Any of you ever feel like you fight battles with fear? Ever feel like those battles are a rather large barrier to peace?
(Yes, that’s me jumping up and down in the background with my hand raised, yelling, “I do! I do!”)
There are so many things of which people are afraid. Everything from fears like amathophobia, the fear of dust, to phalacrophobia, the fear of becoming bald, to atychiphobia, the fear of failure. (Just for kicks, check out this phobias list sometime–The Phobia List)
We may look at one person’s fear and laugh at how silly it seems, but one of the things I’ve learned about fear is that it is not always rational or understandable to others, even if it is very real to us. I’ve also learned that no amount of talking or rationalizing can just “make it go away.”
Truthfully, fighting fear (and its counterpart, worry) is sometimes a fierce battle, and one that must be fought with unique weapons.
Our most effective weapon is Scripture. Some of those sharp blades that I have found to be helpful are these:
“God is our refuge and strength, an ever-present help in trouble. Therefore we will not fear, though the earth give way and the mountains fall into the heart of the sea, though its waters roar and foam and the mountains quake with their surging.” Ps. 46:1-3 (NIV)
“Rejoice in the Lord always. I will say it again: Rejoice! Let your gentleness be evident to all. The Lord is near. Do not be anxious about anything, but in everything, by prayer and petition, with thanksgiving, present your requests to God. And the peace of God, which transcends all understanding, will guard your hearts and your minds in Christ Jesus.” Phil. 4:4-7 (NIV)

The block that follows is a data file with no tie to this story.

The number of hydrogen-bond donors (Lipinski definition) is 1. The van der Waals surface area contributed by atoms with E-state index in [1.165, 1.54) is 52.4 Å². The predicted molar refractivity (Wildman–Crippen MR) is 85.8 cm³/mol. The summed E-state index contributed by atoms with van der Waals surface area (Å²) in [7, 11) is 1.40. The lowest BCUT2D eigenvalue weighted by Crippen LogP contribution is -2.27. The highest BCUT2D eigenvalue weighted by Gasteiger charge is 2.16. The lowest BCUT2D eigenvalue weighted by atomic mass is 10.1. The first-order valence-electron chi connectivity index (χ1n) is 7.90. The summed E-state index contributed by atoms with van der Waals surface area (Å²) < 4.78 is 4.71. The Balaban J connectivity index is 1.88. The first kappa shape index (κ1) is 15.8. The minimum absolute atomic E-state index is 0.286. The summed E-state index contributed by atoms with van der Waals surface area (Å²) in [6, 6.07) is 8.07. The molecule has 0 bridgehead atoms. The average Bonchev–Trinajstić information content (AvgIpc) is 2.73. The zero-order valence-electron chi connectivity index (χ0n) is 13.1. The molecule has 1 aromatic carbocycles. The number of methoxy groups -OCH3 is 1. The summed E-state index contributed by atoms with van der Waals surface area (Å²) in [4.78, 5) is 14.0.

“Humble yourselves, therefore, under God’s mighty hand, that he may lift you up in due time. Cast all your anxiety on him because he cares for you.” 1Pet. 5:6-7 (NIV)
I have found myself praying these verses many times at 3:00 or 4:00 in the morning, when fear or worry has woken me and I find it hard to sleep.
Another weapon in our arsenal is worship.
A conversation several years ago, with a speaker at a women’s conference, helped me immensely. She said, “Worry and worship cannot exist at the same time in a person.” Think about it. When your heart and mind and mouth are singing or saying words acknowledging who God is and what he can do, there is less room for fears to take hold.
One more thought I’d like to give you is a picture example that my dad (who happens to be a counselor) shared with me. I called him one day, desperate for some help with an aspect of this battle with fear. He described the situation in this way:
Imagine yourself standing in a boxing ring, gloves on, ready to fight. Only you can’t see the opponent. In fact, there’s nothing actually there. It’s called shadow-boxing, and there’s no way to win. That’s how it is when we try and fight those “what if” fears. Because those pesky “what ifs” are only hypothetical happenings, dwelling on them always means a lost battle. His encouragement, when you find yourself playing the “what if” game, is to visualize yourself taking off the gloves and stepping out of the ring. Refuse to shadow-box.
It goes along with the passage in Matthew 6:33-34 that says,
“But seek first his kingdom and his righteousness, and all these things will be given to you as well. Therefore do not worry about tomorrow, for tomorrow will worry about itself. Each day has enough trouble of its own.”
I’m very aware that this battle with fear and worry is at times a day-by-day, even sometimes minute-by-minute struggle. But we are not left on our own to fight! We have been given weapons for this war.
Are there other things that you have found to be effective weapons against fear in your life?
(This is from a post I wrote more than a year ago for someone else, but I felt like it was appropriate again for this time and space!)